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     Writing is a process that is always in flux and development. Each student that comes to my classroom has their own process, their own thoughts and ideas and, even, misconceptions. I view my role not as the master handing down lessons to the students, but rather as a mentor, a guide, and sometimes even a cheerleader. My goal is to foster students’ existing abilities and to help them cultivate new skills. I want them to see writing as a collaborative act, and to do so they must see me as a collaborator.

     I also want my students to see writing for what it is: an integral part of everyday life. Writing is not something contained to English courses, or even college. It’s all around them. I want them to understand how writing practices adapt to situation and how the skills they develop in school might transfer into everyday situations.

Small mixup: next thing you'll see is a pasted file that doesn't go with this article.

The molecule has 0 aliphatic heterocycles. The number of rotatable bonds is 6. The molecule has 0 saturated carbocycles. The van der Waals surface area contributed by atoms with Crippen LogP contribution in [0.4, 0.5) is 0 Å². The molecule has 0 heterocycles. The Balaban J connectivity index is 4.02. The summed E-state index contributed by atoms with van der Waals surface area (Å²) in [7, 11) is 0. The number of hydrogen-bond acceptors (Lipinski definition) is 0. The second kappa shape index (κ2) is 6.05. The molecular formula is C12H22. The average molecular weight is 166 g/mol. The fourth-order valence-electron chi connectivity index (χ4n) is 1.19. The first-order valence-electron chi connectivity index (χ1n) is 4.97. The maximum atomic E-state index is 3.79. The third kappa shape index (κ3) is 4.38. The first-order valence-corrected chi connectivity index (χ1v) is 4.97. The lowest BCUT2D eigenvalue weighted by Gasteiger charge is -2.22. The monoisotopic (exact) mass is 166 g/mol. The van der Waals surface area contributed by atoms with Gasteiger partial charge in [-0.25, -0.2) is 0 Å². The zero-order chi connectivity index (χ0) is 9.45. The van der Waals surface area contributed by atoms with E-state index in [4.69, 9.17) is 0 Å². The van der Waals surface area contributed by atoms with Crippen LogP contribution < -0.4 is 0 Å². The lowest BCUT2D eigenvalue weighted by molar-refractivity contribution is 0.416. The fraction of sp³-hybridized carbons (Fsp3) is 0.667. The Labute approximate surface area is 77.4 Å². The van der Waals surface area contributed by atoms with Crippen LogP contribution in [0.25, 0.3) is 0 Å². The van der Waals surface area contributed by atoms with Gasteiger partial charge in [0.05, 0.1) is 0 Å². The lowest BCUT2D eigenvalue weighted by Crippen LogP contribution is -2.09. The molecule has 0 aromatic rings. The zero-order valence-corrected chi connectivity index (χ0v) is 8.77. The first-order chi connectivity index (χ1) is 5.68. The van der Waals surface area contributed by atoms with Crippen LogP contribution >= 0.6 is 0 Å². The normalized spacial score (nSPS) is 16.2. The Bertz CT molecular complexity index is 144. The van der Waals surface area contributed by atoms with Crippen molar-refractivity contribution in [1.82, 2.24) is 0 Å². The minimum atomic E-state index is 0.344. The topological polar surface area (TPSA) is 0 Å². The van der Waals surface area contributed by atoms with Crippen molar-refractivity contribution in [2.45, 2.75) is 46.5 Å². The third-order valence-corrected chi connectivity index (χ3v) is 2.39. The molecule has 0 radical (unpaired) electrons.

How do I do this? My goal is to provide structure, boundaries for students to work in, and then set them free. I want to give the student as much choice and control as possible. I don’t want to restrict their writing to specific styles and genres. I want them to pick what direction they want to go, and then I want to walk with them every step of the way.

     I also want to foster a sense of mindfulness about one’s work. Through guided reflection and self-analysis, students will become aware of their own writing habits -- what works and what doesn’t, their strengths and their weaknesses -- and reflect on ways to improve on these techniques.

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